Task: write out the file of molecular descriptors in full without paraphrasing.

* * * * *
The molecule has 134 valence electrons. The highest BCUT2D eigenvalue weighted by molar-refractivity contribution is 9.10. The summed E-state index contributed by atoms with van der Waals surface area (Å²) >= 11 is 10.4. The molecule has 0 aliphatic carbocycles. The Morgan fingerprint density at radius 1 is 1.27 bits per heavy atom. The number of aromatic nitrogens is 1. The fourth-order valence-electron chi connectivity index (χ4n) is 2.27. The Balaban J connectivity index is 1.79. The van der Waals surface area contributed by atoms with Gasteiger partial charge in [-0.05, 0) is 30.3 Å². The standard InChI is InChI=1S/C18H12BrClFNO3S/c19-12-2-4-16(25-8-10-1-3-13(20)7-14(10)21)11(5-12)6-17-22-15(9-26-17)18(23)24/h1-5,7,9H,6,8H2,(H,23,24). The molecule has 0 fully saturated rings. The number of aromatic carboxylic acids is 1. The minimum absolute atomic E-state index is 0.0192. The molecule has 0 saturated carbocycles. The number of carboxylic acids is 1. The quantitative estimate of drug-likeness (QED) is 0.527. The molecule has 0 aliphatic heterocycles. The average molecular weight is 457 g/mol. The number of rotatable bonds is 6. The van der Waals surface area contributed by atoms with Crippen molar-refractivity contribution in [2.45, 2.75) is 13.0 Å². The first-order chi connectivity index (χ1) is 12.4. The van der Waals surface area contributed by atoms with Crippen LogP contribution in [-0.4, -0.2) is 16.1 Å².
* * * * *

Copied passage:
The molecule has 134 valence electrons. The highest BCUT2D eigenvalue weighted by molar-refractivity contribution is 9.10. The summed E-state index contributed by atoms with van der Waals surface area (Å²) >= 11 is 10.4. The molecule has 0 aliphatic carbocycles. The Morgan fingerprint density at radius 1 is 1.27 bits per heavy atom. The number of aromatic nitrogens is 1. The fourth-order valence-electron chi connectivity index (χ4n) is 2.27. The Balaban J connectivity index is 1.79. The van der Waals surface area contributed by atoms with Gasteiger partial charge in [-0.05, 0) is 30.3 Å². The standard InChI is InChI=1S/C18H12BrClFNO3S/c19-12-2-4-16(25-8-10-1-3-13(20)7-14(10)21)11(5-12)6-17-22-15(9-26-17)18(23)24/h1-5,7,9H,6,8H2,(H,23,24). The molecule has 0 fully saturated rings. The number of aromatic carboxylic acids is 1. The minimum absolute atomic E-state index is 0.0192. The molecule has 0 saturated carbocycles. The number of carboxylic acids is 1. The quantitative estimate of drug-likeness (QED) is 0.527. The molecule has 0 aliphatic heterocycles. The average molecular weight is 457 g/mol. The number of rotatable bonds is 6. The van der Waals surface area contributed by atoms with Crippen molar-refractivity contribution in [2.45, 2.75) is 13.0 Å². The first-order chi connectivity index (χ1) is 12.4. The van der Waals surface area contributed by atoms with Crippen LogP contribution in [-0.4, -0.2) is 16.1 Å².